UK unemployment falls 99,000. Public sector jobs at lowest percentage – 18.8% – since 1999

18th December 2013

UK unemployment has fallen to 99,000 in the three months to October with 2.39 million now out of work according to official figures. In addition, the numbers working in the public sector have fallen to an all time low according to the Office for National Statistics.

The unemployment rate fell to 7.4%, the lowest rate since the February-to-April period in 2009 and this compares with a figure of 7.6% for the three months to September.

The ONS data also showed that the number of people claiming Jobseeker’s Allowance in November fell by 36,700 to 1.27 million. The percentage of people aged from 16 to 64 who were in work – the employment rate – was 72.0%. The employment rate is up 0.4 percentage points from May to July 2013 and up 0.8 from a year earlier. There were 30.09 million people in employment aged 16 and over, up 250,000 from May to July 2013 and up 485,000 from a year earlier.

The percentage of people aged from 16 to 64 who were economically inactive (the economic inactivity rate) was 22.1% (the lowest since 1991). The inactivity rate is down 0.1 percentage points from May to July 2013 and down 0.4 percentage points from a year earlier. There were 8.92 million economically inactive people aged from 16 to 64, down 45,000 from May to July 2013 and down 156,000 from a year earlier.

Total pay rose by 0.9% compared with August to October 2012. Regular pay rose by 0.8% over the same period.

For September 2013 there were 5.7 million people working in the public sector across the UK accounting for 18.8% of people in employment. This is the lowest percentage since the series began in 1999. The public sector comprises of 2.8 million people working in central government, 2.4 million working in local government and 459,000 in public corporations. Looking in more detail at the types of industries the top three for September 2013 were the National Health Service (NHS) which employed 1.6 million people, Education which employed 1.5 million people and Public Administration which employed 1.1 million people. (shown in the graph below.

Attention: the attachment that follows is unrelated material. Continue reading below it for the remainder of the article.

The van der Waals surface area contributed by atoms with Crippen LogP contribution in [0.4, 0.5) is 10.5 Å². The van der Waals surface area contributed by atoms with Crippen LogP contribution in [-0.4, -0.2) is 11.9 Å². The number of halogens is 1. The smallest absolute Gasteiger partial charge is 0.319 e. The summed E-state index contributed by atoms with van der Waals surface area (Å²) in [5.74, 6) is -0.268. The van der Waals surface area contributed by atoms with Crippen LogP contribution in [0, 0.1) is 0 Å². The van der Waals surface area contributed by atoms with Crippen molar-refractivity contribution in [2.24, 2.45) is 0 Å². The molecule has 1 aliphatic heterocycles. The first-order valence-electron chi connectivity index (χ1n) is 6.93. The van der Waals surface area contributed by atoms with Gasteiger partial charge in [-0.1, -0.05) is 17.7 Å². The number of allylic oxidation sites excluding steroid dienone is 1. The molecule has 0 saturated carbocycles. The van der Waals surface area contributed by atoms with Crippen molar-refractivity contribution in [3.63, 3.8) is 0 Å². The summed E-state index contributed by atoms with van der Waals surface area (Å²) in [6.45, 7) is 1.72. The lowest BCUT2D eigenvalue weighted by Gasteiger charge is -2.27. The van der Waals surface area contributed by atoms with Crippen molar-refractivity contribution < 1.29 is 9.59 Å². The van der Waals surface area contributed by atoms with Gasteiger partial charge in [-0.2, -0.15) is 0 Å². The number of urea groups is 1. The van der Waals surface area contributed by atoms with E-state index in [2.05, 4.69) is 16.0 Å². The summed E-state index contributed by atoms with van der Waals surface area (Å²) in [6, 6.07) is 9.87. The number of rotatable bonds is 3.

Currency view:

Chris Towner, director of FX advisory services at foreign currency specialists HiFX says that sterling is likely to strengthen. He says: “The broad based recovery in the UK which has seen the economy grow by 0.8% in the third quarter is now translating into an improvement in the jobs market. The headline unemployment rate unveiled a drop from 7.6% to 7.4% (lowest since April 2009), which was better than expected, and we are seeing the 7% target level for the Bank of England to review adjusting rates appear on the horizon far sooner than had been expected. At the same time though we had the minutes from the previous Bank of England meeting which said that further sterling strength could hurt the recovery”.

“This may be a warning; however, looking at the EU unemployment rate reach historic highs at 12.2% while the UK unemployment rate has dropped from 7.9% to 7.4% through 2013, it’s quite easy to make a case for sterling to strengthen against the euro. What a difference a year makes! At the beginning of 2013 we were bracing ourselves for a triple dip and to witness such a turnaround in the economy means that going into 2014 the UK may see the rating agencies upgrade their downgrade back to AAA.”

Employers still wary of raising basic salaries

Donna Obstfeld, managing director of the SME-focused HR practice, DOHR, says:”We can now be more confident that things really are getting back on track, and this confidence will grow further as the unemployment figure continues to drop quarter on quarter.

 “But it’s not all good news. While more people are in jobs, employers still remain very nervous about raising basic salaries, as this increases their exposure to risk. We work with SMEs around the UK and while they see a recovery, and are slightly more upbeat, they are still deeply cautious when hiring new permanent staff and awarding pay increases as these are fixed costs.  This is reflected in the fact that regular pay has risen by just 0.8%, way below inflation.
“More people are in jobs but many people are still feeling the pinch. Businesses, while accepting they have to grow, are still being very conservative about making permanent decisions and would prefer to put a fixed amount of money into other areas of their business i.e. IT systems, which will enable them to maximise the efficiency of the staff they already have.
“What we’re seeing a lot of, these days, is employers putting less money into basic pay and incentivising staff via bonuses. This can be seen with the slightly higher increase in total pay figures.”

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